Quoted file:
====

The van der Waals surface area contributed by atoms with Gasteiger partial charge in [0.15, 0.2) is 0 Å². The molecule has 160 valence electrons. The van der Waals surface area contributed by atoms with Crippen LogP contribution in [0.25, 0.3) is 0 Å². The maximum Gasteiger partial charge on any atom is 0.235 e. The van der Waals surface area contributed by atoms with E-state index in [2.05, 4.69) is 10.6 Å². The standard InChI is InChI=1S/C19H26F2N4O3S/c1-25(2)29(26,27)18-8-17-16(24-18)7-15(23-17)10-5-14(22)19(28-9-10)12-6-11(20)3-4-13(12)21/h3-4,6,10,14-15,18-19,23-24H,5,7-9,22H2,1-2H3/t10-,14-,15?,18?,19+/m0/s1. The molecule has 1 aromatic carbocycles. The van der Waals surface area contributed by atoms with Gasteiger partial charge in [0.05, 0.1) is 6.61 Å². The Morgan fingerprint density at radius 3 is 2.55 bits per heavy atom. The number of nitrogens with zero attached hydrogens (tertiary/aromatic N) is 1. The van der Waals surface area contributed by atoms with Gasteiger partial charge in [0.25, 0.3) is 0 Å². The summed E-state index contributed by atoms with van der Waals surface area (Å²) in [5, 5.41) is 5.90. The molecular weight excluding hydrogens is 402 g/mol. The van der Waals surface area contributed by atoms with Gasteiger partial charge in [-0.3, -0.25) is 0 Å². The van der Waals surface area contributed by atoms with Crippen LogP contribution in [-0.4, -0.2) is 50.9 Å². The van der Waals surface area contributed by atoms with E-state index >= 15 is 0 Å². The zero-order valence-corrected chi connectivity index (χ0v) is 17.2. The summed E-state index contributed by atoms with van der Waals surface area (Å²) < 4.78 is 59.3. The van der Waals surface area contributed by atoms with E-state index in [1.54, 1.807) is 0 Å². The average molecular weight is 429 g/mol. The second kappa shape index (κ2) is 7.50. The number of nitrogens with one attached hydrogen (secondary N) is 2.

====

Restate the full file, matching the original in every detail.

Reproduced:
The van der Waals surface area contributed by atoms with Gasteiger partial charge in [0.15, 0.2) is 0 Å². The molecule has 160 valence electrons. The van der Waals surface area contributed by atoms with Crippen LogP contribution in [0.25, 0.3) is 0 Å². The maximum Gasteiger partial charge on any atom is 0.235 e. The van der Waals surface area contributed by atoms with E-state index in [2.05, 4.69) is 10.6 Å². The standard InChI is InChI=1S/C19H26F2N4O3S/c1-25(2)29(26,27)18-8-17-16(24-18)7-15(23-17)10-5-14(22)19(28-9-10)12-6-11(20)3-4-13(12)21/h3-4,6,10,14-15,18-19,23-24H,5,7-9,22H2,1-2H3/t10-,14-,15?,18?,19+/m0/s1. The molecule has 1 aromatic carbocycles. The van der Waals surface area contributed by atoms with Gasteiger partial charge in [0.05, 0.1) is 6.61 Å². The Morgan fingerprint density at radius 3 is 2.55 bits per heavy atom. The number of nitrogens with zero attached hydrogens (tertiary/aromatic N) is 1. The van der Waals surface area contributed by atoms with Gasteiger partial charge in [0.25, 0.3) is 0 Å². The summed E-state index contributed by atoms with van der Waals surface area (Å²) in [5, 5.41) is 5.90. The molecular weight excluding hydrogens is 402 g/mol. The van der Waals surface area contributed by atoms with Gasteiger partial charge in [-0.3, -0.25) is 0 Å². The van der Waals surface area contributed by atoms with Crippen LogP contribution in [-0.4, -0.2) is 50.9 Å². The van der Waals surface area contributed by atoms with E-state index >= 15 is 0 Å². The zero-order valence-corrected chi connectivity index (χ0v) is 17.2. The summed E-state index contributed by atoms with van der Waals surface area (Å²) < 4.78 is 59.3. The van der Waals surface area contributed by atoms with E-state index in [1.54, 1.807) is 0 Å². The average molecular weight is 429 g/mol. The second kappa shape index (κ2) is 7.50. The number of nitrogens with one attached hydrogen (secondary N) is 2.